Parkinson's disease is mainly diagnosed based on clinical signs, which involves examining patients and asking them questions.
Patients should consult their family physician as soon as the initial motor symptoms appear asymmetrically (tremors at rest, changes in handwriting, slower movements). They will then be referred to a neurologist or a center of expertise on Parkinson's disease for confirmation of diagnosis.
Medical imaging (MRI, brain scan) is sometimes offered to patients with mild or not entirely characteristic symptoms as an additional diagnostic measure to rule out other diseases.
Parkinson's disease is a highly debilitating disorder that can cause psychological distress. Once patients are informed that they have the disease, it is important to follow this up by ensuring that they and their families have understood all the information provided and can ask questions about any concerns, treatment, and the impact of the disease.
Treatment and prevention
Since Parkinson's disease is caused by a shortfall in dopamine production, current treatments seek to compensate for this deficiency.
Treatments use two mechanisms to compensate for dopamine deficiency:
- exogenously supplying dopamine through precursors or molecules that imitate its effects;
- inhibiting enzymes that cause dopamine degradation.
Although these treatments help with long-term alleviation of motor symptoms, they do not prevent neuronal degeneration, and are therefore incapable of halting disease progression. Treatment adjustments are therefore required throughout the course of the illness to ensure that efficacy is maintained.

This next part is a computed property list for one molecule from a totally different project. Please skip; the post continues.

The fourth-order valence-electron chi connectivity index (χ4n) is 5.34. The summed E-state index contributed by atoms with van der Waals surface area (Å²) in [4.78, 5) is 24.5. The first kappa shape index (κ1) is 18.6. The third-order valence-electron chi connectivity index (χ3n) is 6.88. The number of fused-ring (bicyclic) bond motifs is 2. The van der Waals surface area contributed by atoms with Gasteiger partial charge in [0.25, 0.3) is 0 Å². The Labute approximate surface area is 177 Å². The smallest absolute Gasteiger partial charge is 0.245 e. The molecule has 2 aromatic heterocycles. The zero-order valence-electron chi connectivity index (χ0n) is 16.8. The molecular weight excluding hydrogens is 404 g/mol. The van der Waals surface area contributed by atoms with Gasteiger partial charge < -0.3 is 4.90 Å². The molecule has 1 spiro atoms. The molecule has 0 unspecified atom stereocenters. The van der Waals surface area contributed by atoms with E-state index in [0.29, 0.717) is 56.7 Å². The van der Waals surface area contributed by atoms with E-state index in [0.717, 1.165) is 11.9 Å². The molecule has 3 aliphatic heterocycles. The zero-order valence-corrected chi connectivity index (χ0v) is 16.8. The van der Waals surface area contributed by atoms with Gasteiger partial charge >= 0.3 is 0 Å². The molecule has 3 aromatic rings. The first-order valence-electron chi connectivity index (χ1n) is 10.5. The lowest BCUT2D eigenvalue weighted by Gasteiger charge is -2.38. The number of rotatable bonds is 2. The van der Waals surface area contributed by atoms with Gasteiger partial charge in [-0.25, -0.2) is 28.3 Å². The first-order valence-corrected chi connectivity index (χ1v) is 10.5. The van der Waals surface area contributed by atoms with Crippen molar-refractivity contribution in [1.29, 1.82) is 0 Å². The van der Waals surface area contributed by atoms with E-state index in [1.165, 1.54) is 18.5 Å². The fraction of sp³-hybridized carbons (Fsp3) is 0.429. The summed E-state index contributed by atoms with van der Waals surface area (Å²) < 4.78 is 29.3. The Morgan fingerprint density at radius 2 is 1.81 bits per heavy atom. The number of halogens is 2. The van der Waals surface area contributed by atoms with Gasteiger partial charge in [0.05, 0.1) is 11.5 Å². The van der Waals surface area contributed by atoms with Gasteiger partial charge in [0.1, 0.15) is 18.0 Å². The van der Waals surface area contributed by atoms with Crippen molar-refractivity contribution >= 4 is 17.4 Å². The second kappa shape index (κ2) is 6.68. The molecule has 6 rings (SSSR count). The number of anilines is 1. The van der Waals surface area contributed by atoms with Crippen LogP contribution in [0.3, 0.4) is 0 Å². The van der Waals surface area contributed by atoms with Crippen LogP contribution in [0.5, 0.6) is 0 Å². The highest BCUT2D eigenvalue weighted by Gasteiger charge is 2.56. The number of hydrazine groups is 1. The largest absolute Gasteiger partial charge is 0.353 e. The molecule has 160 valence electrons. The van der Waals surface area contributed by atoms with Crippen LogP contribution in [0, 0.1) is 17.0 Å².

Moreover, these treatments do not improve non-motor symptoms mainly caused by non-dopaminergic imbalances.
After 5 to 10 years, treatments’ effects become inconsistent and patients regularly relapse. Treatments also begin to cause multiple side effects including dyskinesia (involuntary movements), which affect quality of life. These side effects are caused by intermittent administration of dopamine.
At this stage of the disease, two options may be considered for patients presenting with highly debilitating dyskinesia:
- deep brain stimulation using electrodes emitting electrical impulses;
- continuous dopamine administration using a subcutaneous or gastric pump.
Various non-drug treatments may also improve the everyday lives of people with Parkinson's disease. In particular, physiotherapy can help patients address any walking and balance issues, while some swallowing, speech and writing problems can be resolved through speech therapy.
Parkinson's disease is a public health issue. It is now essential to:
- educate healthcare professionals and the public to identify the disease from its initial symptom onset;
- improve diagnostics to enable treatment at the earliest possible stages;
- tackle identified environmental risk factors, particularly exposure to pesticides.
At the Institut Pasteur
The Integrative Neurobiology of Cholinergic Systems Unit, led by Uwe Maskos, examines the role of nicotinic receptors in neurodegenerative diseases.
The Membrane Biochemistry and Transport Unit, led by Thomas Wollert, examines the autophagy mechanism and its deregulation in neurodegenerative diseases.
The Membrane Traffic and Pathogenesis Unit, led by Chiara Zurzolo, examines neurodegenerative disease progression mechanisms and the role of TNTs